After the biotechnology startup 23andMe ran afoul of the FDA last year for not properly backing up health claims it was making based on customers’ genetic results, 23andMe’s primary business seemed doomed. Indeed, until it can iron things out with the federal agency, the company is limited in the U.S. to marketing only its DNA ancestry kits to consumers.
But the controversy hasn’t stopped the company from doing what it set out to do when it launched in 2006: provide customers with a better understanding of their bodies and the DNA they’ll pass to their children, and offer up all of that data to science—for a profit. In recent months, 23andMe has brought its popular Personal Genome Service to customers in Canada and the United Kingdom, giving them an opportunity that’s currently off limits in the States: fill a tube with saliva, mail it back, and have it analyzed to determine some 100 risk factors for a number of diseases, inherited conditions, and adverse responses to certain drug therapies.
That service, along with its ancestry service, powers the B2B aspect of 23andMe’s business: users can opt in to share their genetic information, and 23andMe shares or sells that data to a range of partners—from academic labs to pharmaceutical companies—in an arrangement it says can ultimately help humanity as a whole.
Last week, the company announced a reported $60 million deal with Genentech to generate whole genome sequencing data for members of 23andMe’s Parkinson’s disease community. This week, it revealed that it will give drug maker Pfizer access to 23andMe’s genetic database. (The company is also waiting for FDA officials to approve just a single test as a “medical device”: a DNA analysis for Bloom syndrome, an inherited disorder that often results in deadly cancer by the mid-twenties.)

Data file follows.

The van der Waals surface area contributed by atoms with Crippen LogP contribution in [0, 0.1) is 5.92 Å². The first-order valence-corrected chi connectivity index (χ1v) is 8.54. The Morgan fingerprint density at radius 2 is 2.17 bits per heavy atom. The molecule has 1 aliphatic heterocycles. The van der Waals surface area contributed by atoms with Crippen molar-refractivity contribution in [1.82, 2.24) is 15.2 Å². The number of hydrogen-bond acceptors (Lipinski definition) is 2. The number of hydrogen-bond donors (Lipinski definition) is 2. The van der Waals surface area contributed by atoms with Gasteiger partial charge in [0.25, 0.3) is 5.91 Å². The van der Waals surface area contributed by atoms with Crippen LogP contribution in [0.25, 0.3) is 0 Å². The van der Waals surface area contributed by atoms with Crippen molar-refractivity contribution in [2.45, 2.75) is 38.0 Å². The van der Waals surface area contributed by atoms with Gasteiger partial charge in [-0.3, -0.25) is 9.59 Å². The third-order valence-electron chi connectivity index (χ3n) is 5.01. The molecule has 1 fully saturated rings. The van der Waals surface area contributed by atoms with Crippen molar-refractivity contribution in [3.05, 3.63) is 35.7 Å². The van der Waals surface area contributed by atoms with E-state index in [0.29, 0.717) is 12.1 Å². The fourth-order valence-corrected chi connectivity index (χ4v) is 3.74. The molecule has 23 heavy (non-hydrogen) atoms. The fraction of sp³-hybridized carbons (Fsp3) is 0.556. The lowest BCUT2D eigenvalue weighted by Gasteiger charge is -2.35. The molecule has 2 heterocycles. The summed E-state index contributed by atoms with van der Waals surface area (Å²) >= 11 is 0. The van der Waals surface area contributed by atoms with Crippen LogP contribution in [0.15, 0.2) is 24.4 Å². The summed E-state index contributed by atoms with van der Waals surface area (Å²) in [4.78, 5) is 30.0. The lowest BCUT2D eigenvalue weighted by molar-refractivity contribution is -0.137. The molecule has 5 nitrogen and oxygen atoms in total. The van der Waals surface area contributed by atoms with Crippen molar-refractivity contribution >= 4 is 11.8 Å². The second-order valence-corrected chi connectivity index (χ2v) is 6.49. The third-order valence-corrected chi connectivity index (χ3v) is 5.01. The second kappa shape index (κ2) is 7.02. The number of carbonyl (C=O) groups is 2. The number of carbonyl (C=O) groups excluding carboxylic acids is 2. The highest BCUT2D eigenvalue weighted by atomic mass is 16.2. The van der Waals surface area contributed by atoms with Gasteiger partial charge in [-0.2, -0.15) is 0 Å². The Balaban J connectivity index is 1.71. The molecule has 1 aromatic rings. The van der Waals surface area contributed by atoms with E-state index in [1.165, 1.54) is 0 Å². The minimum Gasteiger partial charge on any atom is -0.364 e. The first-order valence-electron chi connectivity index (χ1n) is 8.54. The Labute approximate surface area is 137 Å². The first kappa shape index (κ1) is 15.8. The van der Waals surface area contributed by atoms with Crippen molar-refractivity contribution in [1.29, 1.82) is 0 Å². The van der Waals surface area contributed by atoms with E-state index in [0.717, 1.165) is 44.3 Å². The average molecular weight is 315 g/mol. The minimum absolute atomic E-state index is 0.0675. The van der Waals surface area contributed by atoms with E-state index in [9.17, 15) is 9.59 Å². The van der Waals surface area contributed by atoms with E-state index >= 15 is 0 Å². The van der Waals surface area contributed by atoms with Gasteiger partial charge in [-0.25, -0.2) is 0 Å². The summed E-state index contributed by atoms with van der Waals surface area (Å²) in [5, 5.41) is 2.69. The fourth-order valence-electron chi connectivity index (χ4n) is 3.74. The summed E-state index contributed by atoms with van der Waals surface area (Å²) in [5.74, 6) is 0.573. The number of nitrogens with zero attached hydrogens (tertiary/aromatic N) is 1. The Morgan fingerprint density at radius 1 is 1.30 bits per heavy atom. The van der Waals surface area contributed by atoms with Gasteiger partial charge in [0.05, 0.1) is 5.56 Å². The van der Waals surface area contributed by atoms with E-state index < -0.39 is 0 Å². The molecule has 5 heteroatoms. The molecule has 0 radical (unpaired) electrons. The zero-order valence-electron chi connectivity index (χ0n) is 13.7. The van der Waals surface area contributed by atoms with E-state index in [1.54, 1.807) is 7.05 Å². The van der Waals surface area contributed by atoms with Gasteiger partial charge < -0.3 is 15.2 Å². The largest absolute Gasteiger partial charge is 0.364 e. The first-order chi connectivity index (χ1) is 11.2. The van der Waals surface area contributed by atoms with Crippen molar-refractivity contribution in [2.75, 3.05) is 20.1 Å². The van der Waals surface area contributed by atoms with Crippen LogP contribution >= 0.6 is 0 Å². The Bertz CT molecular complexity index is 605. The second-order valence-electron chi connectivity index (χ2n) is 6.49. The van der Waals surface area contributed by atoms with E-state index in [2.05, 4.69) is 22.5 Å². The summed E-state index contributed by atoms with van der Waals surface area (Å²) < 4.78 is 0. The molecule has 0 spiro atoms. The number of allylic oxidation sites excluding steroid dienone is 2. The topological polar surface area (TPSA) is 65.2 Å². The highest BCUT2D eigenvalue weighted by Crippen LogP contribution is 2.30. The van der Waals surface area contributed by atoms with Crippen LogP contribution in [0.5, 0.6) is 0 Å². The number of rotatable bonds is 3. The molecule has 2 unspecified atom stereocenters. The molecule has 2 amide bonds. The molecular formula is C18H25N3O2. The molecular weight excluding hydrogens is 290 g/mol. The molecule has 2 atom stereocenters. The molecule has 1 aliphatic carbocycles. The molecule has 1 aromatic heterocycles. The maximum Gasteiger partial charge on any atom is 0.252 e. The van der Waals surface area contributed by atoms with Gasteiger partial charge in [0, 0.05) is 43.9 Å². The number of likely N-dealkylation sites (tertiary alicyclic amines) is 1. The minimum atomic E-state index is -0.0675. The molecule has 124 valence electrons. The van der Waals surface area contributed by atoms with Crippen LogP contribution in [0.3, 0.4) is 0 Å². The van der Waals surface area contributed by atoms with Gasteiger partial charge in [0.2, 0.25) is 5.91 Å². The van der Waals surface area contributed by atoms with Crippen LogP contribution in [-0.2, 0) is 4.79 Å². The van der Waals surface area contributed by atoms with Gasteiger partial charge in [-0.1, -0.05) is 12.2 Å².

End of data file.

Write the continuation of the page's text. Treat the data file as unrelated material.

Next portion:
While the company doesn’t disclose the specifics of its data sharing agreements, they have always been central to 23andMe’s strategy. “The long game here is not to make money selling kits, although the kits are essential to get the base level data,” Patrick Chung, a 23andMe board member, told Fast Company last year. “Once you have the data, [the company] does actually become the Google of personalized health care.”
Ironically, as 23andMe works to resolve its issues with the FDA for its health products, its data-analysis initiative is earning support from other U.S. government agencies. In July, the company received a $1.4 million grant from the National Institute of Health to help expand its genotype database. A study released last week by one of the company’s researchers that illustrates the geographic spread of race and ethnicity throughout the U.S., based on the anonymized data of 160,000 customers, was funded in part by the NIH and the National Science Foundation. Among its findings: About 3.5% of self-identified European Americans have at least 1% or more African Ancestry, and one in every 20 African-Americans have Native American ancestry.
Just as apps like Mint and LinkedIn have transformed how we access, understand, and manage our financial and professional data, 23andMe, via its Personal Genome Service, wants to become a central storehouse for our genetic data. Founded by Anne Wojcicki, who is married to (though separated from) Google cofounder Sergey Brin, a carrier of Parkinson’s disease, the company—named for the 23 pairs of chromosomes in a normal human cell—wants to offer users the tools they need to understand their genetic information, and how it might relate to their health. And they see the timing as right, as health care slowly but surely moves from the generic one-size-fits-all approach to more unique treatments based on your genes.
Users appear interested in sharing their genetic data with the world, provided it’s anonymized. The company says that over 80% of its users have opted in to its data-sharing system, tantalized by the hope of contributing to important science that could eventually come back to help them and their families. As one 23andMe user who found out she was predisposed to breast cancer told me, “Genetic data is the most personal data I own, but if my data can contribute to finding better treatment or even a cure, why should I think twice about sharing it?”
By effectively “crowdsourcing” people’s DNA data, big pharmaceutical companies can do research that even their own large budgets might not otherwise allow. “Traditional research can take more than a decade and millions of dollars to conduct studies with just under a few hundred participants,” says Angela Calman-Wonson, VP of Communications at 23andMe. “We can undertake real-time research initiatives drawn from the more than 600,000 23andMe customers who have proactively elected to share their de-identified genetic information for research, and answer survey questions. This approach eliminates recruitment times, minimizes cost, and reduces the amount of time it takes to conduct research.”